Video – watching my presentation

My previous visits to Zagare were in 2014 & 2016

Zagare

Photos and info from my 2016 visit.

Source: elirab.me/zagare/

Birzh

This is my second visit to Birzai or Birzh, Lithuania, as it was called. My first was in June 2015

Birzai – My Photos from June 2015

Photos

Source: kehilalinks.jewishgen.org/birzai/Photos.html

May 2018

I met with Merunas Jukonis, the youth coordinator in the town. He and his dad, Vidmantas, have been very active in working in the field of Tolerance education, Holocaust commemoration and related projects. See report below: 

  

Report by Abel and Glenda Levitt, November 2015

While in Lithuania last week we spent a fascinating 4 days in Birzai, known to the Jews who lived there as Birzh.

On 8th August 1941 the 2400 Jews of the town were marched to the forest where they were all murdered, Men, Women and Children.

There exists in Birzai an ancient Karaite and Jewish cemetery. For years it remained neglected and uncared for.

And then a few years ago, the local teacher of History and Tolerance, Vidmantas Jukonis, together with his son Merunas, also a teacher of History, started a project of cleaning up the cemetery  ,  removing the overgrown grass and weeds, and cutting the trees.  They were joined by the local Reformed Lutheran Church where they are members ,and then by a Lutheran community in Germany who came to Birzai in the summer, camped outside the walls of the cemetery, and helped with the work. Later they made contact with SEFER, the well-known organization in Moscow specializing in Jewish Heritage,  Sefer conducted a big 3 year academic international project

The participants were:

1) Center for University Teaching of Jewish Civilization “SEFER” .Moscow                                 

2) Institute of Slavic Studies of the Russian Academy of Sciences .Moscow                                     

3) Centre for the Studies of the Culture and History of East European Jews . Vilnius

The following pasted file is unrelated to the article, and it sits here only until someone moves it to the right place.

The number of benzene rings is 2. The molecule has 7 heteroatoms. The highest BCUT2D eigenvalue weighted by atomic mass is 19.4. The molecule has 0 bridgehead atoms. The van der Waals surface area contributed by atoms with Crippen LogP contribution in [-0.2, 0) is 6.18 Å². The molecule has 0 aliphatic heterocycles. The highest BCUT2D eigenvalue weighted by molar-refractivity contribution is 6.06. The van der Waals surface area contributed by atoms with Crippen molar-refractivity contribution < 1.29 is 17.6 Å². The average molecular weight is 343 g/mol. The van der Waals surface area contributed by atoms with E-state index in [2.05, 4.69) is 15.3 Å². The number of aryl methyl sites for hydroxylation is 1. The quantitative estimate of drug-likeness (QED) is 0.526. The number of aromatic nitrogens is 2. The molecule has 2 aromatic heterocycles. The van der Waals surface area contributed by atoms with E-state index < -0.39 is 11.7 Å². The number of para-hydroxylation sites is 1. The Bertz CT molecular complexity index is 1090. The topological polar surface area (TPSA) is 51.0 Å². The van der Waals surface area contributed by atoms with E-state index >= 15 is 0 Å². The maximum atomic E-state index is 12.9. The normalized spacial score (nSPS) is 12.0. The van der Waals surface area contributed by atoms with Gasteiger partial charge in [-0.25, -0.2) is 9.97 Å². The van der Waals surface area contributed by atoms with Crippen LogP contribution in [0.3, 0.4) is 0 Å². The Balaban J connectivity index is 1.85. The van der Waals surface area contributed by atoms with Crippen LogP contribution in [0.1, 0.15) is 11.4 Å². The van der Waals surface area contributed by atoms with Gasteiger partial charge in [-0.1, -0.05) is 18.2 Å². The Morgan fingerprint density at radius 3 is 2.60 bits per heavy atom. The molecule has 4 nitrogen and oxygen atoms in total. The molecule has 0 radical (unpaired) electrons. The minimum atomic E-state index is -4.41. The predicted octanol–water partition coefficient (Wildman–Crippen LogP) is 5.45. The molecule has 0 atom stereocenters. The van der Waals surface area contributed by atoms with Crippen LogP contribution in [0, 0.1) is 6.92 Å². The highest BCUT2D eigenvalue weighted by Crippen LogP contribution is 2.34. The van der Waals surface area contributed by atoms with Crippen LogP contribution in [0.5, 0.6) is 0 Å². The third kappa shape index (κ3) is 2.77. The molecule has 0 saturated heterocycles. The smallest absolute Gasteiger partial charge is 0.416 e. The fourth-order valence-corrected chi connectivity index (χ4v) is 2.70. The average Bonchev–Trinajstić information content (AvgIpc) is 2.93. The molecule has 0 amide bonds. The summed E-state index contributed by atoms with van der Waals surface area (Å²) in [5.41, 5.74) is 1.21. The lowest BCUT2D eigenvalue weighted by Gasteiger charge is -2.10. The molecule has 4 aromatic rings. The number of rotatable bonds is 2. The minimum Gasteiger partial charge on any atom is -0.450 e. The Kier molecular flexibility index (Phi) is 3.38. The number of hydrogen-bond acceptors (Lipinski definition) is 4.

4)Birzai Regional Museum “Sela” Birzai                                 

 5) Yad Vashem The Holocaust Martyrs and Heroes Remembrance Authority . Jerusalem

Professionals and Volunteers joined in the project and expertly cleaned the gravestones, identified the names, and mapped out the gravestones that were still there. The leader of the final group was Motl Gordon, a St. Petersburg Jew, who became religious a few years agofluent in Yiddish.  This final group was funded by the Birzai municipality (half) and by local sponsors, including the family of Sheftel Melamed, the last Jew in Birzai, who passed away on 31st August 2015. The Birzai district municipality also helped with materials, logistics and more.

The Birzai “Ausra” secondary school’s Tolerance Education Centre,  headed by Vidmantas Jukonis  provided volunteers , citizens of Birzai, who remembered Jews, arranged meetings for those people, and drove groups of students to meet them.

In Birzai on Friday afternoon an event was held to celebrate the completion of the project, and to launch the book that had been written about the project and its findings.

The book, 374 pages , in Russian, was published by SEFER  with the help of the  GENESIS Philanthropy Group and the UJA FEDERATION OF NEW YORK.

INSIDE OF FRONT COVER

There is little in English in the book. But from the table of contents (in English) it appears that there is much of interest. The book is written in the form of essays written by scholars involved in the project and tables recording the 1627 stones that were found in the cemetery, mostof them with names.

Glenda and I were given a copy. When I asked if we could buy some more, for family and friends with an interest in Birzai (Birzh) Motl Gordon told usthat they had distributed the few copies that they had brought for the event, but that he would enquire from Sefer in Moscowwhat the cost would be to buy.

It is hoped that a translation into English will be available via a PDF document on-line. Attached are photos of the front cover (1), the back cover (2), a photo on the inside front cover (5) and a photo on the inside back cover (6). This book is of great historic importance.

A rough check of the list of tombstones shows that the last two tombstones to be erected and that remain are those of Barukh Michaelson (he was the famous town photographer) who died on 13th July 1939, and Herce (Hirsch) Evin,  who died in 1940.  Michaelson’s tombstone was found buried during the work on the cemetery and restored.  It should be noted that after the Soviet occupation in June 1940 Jewish religious life came to a halt and it is probable that no further Jewish funerals and consecration of tombstones took place.  There was however a tombstone dated 1945. And the newer tombstones from the ’30’s were probably stolen and used in building as was the case throughout Lithuania.

 

Bennie Rabinowitz and The Birzh Torah

Torah

Source: kehilalinks.jewishgen.org/birzai/Torah.html

The Birzai KehilaLink

Home

Source: kehilalinks.jewishgen.org/birzai/Home.html

My Photos, May 2018

A short walk around town.  Old buildings in the former Jewish area.  

Merunas’s Lutheran Church
 
Soviet War Memorial
Merunas’s High school